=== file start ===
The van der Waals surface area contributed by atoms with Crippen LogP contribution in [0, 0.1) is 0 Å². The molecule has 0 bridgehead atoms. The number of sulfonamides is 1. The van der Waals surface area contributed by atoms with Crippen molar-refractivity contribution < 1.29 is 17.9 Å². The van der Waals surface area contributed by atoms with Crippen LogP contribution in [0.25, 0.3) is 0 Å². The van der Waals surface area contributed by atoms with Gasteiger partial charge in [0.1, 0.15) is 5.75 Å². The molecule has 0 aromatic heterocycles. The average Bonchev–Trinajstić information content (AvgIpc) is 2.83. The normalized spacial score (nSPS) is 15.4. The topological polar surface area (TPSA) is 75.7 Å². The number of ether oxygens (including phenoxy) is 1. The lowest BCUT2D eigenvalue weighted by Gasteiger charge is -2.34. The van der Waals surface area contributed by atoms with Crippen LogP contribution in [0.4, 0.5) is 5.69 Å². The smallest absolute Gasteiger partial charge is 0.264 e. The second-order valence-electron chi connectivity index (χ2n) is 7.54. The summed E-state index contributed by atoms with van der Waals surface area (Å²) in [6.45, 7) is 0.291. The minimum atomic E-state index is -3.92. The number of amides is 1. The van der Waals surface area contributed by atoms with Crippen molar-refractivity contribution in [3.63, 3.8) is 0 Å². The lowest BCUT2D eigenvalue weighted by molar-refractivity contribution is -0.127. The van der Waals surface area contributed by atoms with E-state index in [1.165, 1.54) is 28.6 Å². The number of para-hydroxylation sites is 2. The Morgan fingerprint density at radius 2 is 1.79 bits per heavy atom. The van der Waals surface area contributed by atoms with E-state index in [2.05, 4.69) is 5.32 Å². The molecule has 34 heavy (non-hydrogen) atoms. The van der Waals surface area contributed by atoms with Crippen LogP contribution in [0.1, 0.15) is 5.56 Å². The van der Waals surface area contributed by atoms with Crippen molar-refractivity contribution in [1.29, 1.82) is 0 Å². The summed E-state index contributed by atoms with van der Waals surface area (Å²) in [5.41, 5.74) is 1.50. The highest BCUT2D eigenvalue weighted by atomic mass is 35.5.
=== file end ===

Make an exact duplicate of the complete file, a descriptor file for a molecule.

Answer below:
The van der Waals surface area contributed by atoms with Crippen LogP contribution in [0, 0.1) is 0 Å². The molecule has 0 bridgehead atoms. The number of sulfonamides is 1. The van der Waals surface area contributed by atoms with Crippen molar-refractivity contribution < 1.29 is 17.9 Å². The van der Waals surface area contributed by atoms with Crippen LogP contribution in [0.25, 0.3) is 0 Å². The van der Waals surface area contributed by atoms with Gasteiger partial charge in [0.1, 0.15) is 5.75 Å². The molecule has 0 aromatic heterocycles. The average Bonchev–Trinajstić information content (AvgIpc) is 2.83. The normalized spacial score (nSPS) is 15.4. The topological polar surface area (TPSA) is 75.7 Å². The number of ether oxygens (including phenoxy) is 1. The lowest BCUT2D eigenvalue weighted by Gasteiger charge is -2.34. The van der Waals surface area contributed by atoms with Crippen LogP contribution in [0.4, 0.5) is 5.69 Å². The smallest absolute Gasteiger partial charge is 0.264 e. The second-order valence-electron chi connectivity index (χ2n) is 7.54. The summed E-state index contributed by atoms with van der Waals surface area (Å²) in [6.45, 7) is 0.291. The minimum atomic E-state index is -3.92. The number of amides is 1. The van der Waals surface area contributed by atoms with Crippen molar-refractivity contribution in [3.63, 3.8) is 0 Å². The lowest BCUT2D eigenvalue weighted by molar-refractivity contribution is -0.127. The van der Waals surface area contributed by atoms with E-state index in [1.165, 1.54) is 28.6 Å². The number of para-hydroxylation sites is 2. The Morgan fingerprint density at radius 2 is 1.79 bits per heavy atom. The van der Waals surface area contributed by atoms with E-state index in [2.05, 4.69) is 5.32 Å². The molecule has 34 heavy (non-hydrogen) atoms. The van der Waals surface area contributed by atoms with Crippen LogP contribution in [0.1, 0.15) is 5.56 Å². The van der Waals surface area contributed by atoms with Crippen molar-refractivity contribution in [1.29, 1.82) is 0 Å². The summed E-state index contributed by atoms with van der Waals surface area (Å²) in [5.41, 5.74) is 1.50. The highest BCUT2D eigenvalue weighted by atomic mass is 35.5.